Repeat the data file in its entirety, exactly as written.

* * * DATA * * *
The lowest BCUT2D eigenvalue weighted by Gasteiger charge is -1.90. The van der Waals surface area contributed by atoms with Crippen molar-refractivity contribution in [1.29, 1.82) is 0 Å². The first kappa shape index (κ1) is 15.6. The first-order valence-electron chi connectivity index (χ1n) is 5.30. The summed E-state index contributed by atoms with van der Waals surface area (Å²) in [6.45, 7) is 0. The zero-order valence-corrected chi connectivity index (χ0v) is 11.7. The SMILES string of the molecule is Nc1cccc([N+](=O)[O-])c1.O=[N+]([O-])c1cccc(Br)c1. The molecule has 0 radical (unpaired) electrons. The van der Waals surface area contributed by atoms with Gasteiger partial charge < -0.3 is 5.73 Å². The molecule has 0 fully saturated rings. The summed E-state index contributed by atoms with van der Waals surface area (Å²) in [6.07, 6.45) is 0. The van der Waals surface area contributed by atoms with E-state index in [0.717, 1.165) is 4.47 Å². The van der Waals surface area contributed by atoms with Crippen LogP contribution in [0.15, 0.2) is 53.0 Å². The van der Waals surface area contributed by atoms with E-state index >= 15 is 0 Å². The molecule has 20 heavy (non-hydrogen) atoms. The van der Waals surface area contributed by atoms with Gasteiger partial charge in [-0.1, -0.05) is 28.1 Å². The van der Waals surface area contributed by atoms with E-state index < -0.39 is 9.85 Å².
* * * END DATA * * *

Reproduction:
The lowest BCUT2D eigenvalue weighted by Gasteiger charge is -1.90. The van der Waals surface area contributed by atoms with Crippen molar-refractivity contribution in [1.29, 1.82) is 0 Å². The first kappa shape index (κ1) is 15.6. The first-order valence-electron chi connectivity index (χ1n) is 5.30. The summed E-state index contributed by atoms with van der Waals surface area (Å²) in [6.45, 7) is 0. The zero-order valence-corrected chi connectivity index (χ0v) is 11.7. The SMILES string of the molecule is Nc1cccc([N+](=O)[O-])c1.O=[N+]([O-])c1cccc(Br)c1. The molecule has 0 radical (unpaired) electrons. The van der Waals surface area contributed by atoms with Gasteiger partial charge < -0.3 is 5.73 Å². The molecule has 0 fully saturated rings. The summed E-state index contributed by atoms with van der Waals surface area (Å²) in [6.07, 6.45) is 0. The van der Waals surface area contributed by atoms with E-state index in [0.717, 1.165) is 4.47 Å². The van der Waals surface area contributed by atoms with Crippen LogP contribution in [0.15, 0.2) is 53.0 Å². The van der Waals surface area contributed by atoms with E-state index >= 15 is 0 Å². The molecule has 20 heavy (non-hydrogen) atoms. The van der Waals surface area contributed by atoms with Gasteiger partial charge in [-0.1, -0.05) is 28.1 Å². The van der Waals surface area contributed by atoms with E-state index < -0.39 is 9.85 Å².